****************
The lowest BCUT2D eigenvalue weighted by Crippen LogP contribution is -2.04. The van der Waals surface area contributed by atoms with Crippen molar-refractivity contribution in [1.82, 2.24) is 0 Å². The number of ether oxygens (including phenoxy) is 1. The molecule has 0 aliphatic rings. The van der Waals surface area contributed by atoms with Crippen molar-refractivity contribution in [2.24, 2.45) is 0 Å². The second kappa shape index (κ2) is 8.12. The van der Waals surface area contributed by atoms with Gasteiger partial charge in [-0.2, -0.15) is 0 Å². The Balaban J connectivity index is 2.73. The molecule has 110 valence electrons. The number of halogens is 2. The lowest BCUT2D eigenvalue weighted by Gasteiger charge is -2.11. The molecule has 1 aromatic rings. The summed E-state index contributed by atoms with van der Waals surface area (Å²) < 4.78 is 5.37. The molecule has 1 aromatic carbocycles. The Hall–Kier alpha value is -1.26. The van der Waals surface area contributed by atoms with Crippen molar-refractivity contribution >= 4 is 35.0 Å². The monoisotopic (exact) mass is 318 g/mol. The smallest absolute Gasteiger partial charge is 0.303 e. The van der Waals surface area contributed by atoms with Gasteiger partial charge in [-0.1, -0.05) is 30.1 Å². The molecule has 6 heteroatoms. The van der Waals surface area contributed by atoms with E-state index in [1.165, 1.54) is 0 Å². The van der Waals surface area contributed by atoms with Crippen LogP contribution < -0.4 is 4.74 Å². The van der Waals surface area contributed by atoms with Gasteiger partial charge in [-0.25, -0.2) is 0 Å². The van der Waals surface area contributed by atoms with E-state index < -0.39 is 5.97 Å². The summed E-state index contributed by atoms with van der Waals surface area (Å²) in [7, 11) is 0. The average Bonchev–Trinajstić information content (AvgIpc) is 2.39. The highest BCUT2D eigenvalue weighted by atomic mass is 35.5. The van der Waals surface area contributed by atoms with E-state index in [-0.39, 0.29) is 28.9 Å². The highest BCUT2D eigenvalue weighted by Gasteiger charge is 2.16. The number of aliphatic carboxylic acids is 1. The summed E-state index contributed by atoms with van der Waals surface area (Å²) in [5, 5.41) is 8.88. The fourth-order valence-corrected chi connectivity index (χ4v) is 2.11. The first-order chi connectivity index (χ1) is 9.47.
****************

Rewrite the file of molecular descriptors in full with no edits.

The lowest BCUT2D eigenvalue weighted by Crippen LogP contribution is -2.04. The van der Waals surface area contributed by atoms with Crippen molar-refractivity contribution in [1.82, 2.24) is 0 Å². The number of ether oxygens (including phenoxy) is 1. The molecule has 0 aliphatic rings. The van der Waals surface area contributed by atoms with Crippen molar-refractivity contribution in [2.24, 2.45) is 0 Å². The second kappa shape index (κ2) is 8.12. The van der Waals surface area contributed by atoms with Gasteiger partial charge in [-0.2, -0.15) is 0 Å². The Balaban J connectivity index is 2.73. The molecule has 110 valence electrons. The number of halogens is 2. The lowest BCUT2D eigenvalue weighted by Gasteiger charge is -2.11. The molecule has 1 aromatic rings. The summed E-state index contributed by atoms with van der Waals surface area (Å²) < 4.78 is 5.37. The molecule has 1 aromatic carbocycles. The Hall–Kier alpha value is -1.26. The van der Waals surface area contributed by atoms with Crippen molar-refractivity contribution >= 4 is 35.0 Å². The monoisotopic (exact) mass is 318 g/mol. The smallest absolute Gasteiger partial charge is 0.303 e. The van der Waals surface area contributed by atoms with Gasteiger partial charge in [-0.1, -0.05) is 30.1 Å². The molecule has 6 heteroatoms. The van der Waals surface area contributed by atoms with E-state index in [1.165, 1.54) is 0 Å². The van der Waals surface area contributed by atoms with Crippen LogP contribution < -0.4 is 4.74 Å². The van der Waals surface area contributed by atoms with Gasteiger partial charge in [-0.25, -0.2) is 0 Å². The van der Waals surface area contributed by atoms with E-state index < -0.39 is 5.97 Å². The summed E-state index contributed by atoms with van der Waals surface area (Å²) in [7, 11) is 0. The average Bonchev–Trinajstić information content (AvgIpc) is 2.39. The highest BCUT2D eigenvalue weighted by atomic mass is 35.5. The van der Waals surface area contributed by atoms with E-state index in [-0.39, 0.29) is 28.9 Å². The highest BCUT2D eigenvalue weighted by Gasteiger charge is 2.16. The number of aliphatic carboxylic acids is 1. The summed E-state index contributed by atoms with van der Waals surface area (Å²) in [5, 5.41) is 8.88. The fourth-order valence-corrected chi connectivity index (χ4v) is 2.11. The first-order chi connectivity index (χ1) is 9.47.